According to latest figures from Pitchbook, the European institutional investor base is showing unprecedented resistance to putting more money into private assets. Unprecedented over the past decade, that is.
Data from the the private markets research firm as of November 11 shows European pension funds making just 60 commitments to private markets so far in 2023, just one-third of the 183 commitments made in 2013.
Private equity commitments accounted for the largest share of the total at roughly one-third but that could hardly be called a bonanza. Compared to the recent peak of 292 commitments in 2017, that shows a remarkable loss of appetite. I don’t expect a last-minute Christmas rush.
John Plender, a Financial Times columnist who is also a trustee of the Pearson Group Pension Fund, warns that private equity’s leaders face “a journey from hubris to not-quite-nemesis”, citing the asset class’s increasingly risky and exotic financing tactics to deal with the rising cost of leverage.
The FT also quotes Nick Moakes, chief investment officer of Wellcome Trust, a leading UK institutional investor, describing a “shakeout process” where the “tourist capital” that flowed into the asset class when money was cheap is now exiting, often losing substantially in the process, as institutions realise that they are overexposed to private equity and handicapped by its liquidity. He also criticised the recent practice of net asset value (NAV) borrowing against the value of a fund’s entire portfolio. “The reason these facilities are used is to boost internal rates of return,” he says.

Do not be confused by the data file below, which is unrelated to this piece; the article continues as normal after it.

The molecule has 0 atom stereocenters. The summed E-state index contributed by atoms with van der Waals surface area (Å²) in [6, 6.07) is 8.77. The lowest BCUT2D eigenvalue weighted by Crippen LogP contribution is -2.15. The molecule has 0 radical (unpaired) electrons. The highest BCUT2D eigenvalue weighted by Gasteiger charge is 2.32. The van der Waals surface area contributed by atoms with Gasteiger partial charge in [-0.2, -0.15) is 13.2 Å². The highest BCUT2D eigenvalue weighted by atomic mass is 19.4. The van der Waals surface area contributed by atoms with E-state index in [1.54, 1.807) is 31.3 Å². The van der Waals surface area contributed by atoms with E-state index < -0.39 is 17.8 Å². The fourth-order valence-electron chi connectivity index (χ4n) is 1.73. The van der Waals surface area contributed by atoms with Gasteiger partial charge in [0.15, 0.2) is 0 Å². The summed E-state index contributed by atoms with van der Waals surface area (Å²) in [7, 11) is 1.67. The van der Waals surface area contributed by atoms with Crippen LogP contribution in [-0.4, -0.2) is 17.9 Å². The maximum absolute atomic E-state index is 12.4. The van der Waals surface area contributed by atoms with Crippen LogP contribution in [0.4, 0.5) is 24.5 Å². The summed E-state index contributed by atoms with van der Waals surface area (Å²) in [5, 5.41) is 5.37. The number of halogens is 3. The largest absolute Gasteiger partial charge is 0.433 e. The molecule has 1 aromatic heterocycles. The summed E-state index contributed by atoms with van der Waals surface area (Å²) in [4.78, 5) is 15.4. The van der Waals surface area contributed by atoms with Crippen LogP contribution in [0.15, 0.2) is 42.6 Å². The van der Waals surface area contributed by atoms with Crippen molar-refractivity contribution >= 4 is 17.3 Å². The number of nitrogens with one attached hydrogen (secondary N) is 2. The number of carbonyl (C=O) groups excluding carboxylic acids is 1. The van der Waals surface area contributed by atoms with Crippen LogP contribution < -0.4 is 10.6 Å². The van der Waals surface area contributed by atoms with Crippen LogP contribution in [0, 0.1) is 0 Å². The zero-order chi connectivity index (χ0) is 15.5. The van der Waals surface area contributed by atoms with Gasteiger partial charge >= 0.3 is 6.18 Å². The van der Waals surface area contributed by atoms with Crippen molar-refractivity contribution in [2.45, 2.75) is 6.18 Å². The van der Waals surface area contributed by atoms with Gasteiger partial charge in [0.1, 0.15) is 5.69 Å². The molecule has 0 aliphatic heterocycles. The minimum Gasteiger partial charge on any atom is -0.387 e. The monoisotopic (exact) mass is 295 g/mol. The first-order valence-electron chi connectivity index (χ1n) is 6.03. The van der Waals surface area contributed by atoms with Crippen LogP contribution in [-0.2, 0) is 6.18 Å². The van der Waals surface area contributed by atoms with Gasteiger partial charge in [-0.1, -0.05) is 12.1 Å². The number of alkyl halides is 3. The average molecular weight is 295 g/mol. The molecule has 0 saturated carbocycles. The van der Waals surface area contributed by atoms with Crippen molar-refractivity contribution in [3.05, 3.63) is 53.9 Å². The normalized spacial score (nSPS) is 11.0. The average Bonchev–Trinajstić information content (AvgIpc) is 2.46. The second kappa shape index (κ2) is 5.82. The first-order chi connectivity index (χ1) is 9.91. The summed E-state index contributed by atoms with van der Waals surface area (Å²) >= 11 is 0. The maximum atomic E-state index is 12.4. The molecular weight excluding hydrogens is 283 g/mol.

It’s not just limited partners (LPs) that are calling out the problems for the asset class. An opinion piece in the FT by Holden Spaht, a managing partner of Thoma Bravo, a Chicago-based private equity firm with over US$130 billion under management, warns that the rising cost of debt since March 2022 “hasn’t just reshaped the strategic direction of private equity firms - it’s testing the industry’s relationship with risk”.
He also warns against the growing tendency towards whole-portfolio NAV borrowing, which he says can simply be a stop-gap that covers portfolio company underperformance, especially when used to prop up failing investments and “particularly when that is not clearly communicated to the business’s investors”.
NAV loans and the concomitant risk is certainly one issue for LP investors in a fund. Transparency to LPs is quite another. If private equity firms are consistently being opaque to their investors over highly multiplied risk, then no wonder LPs are declining to put money in.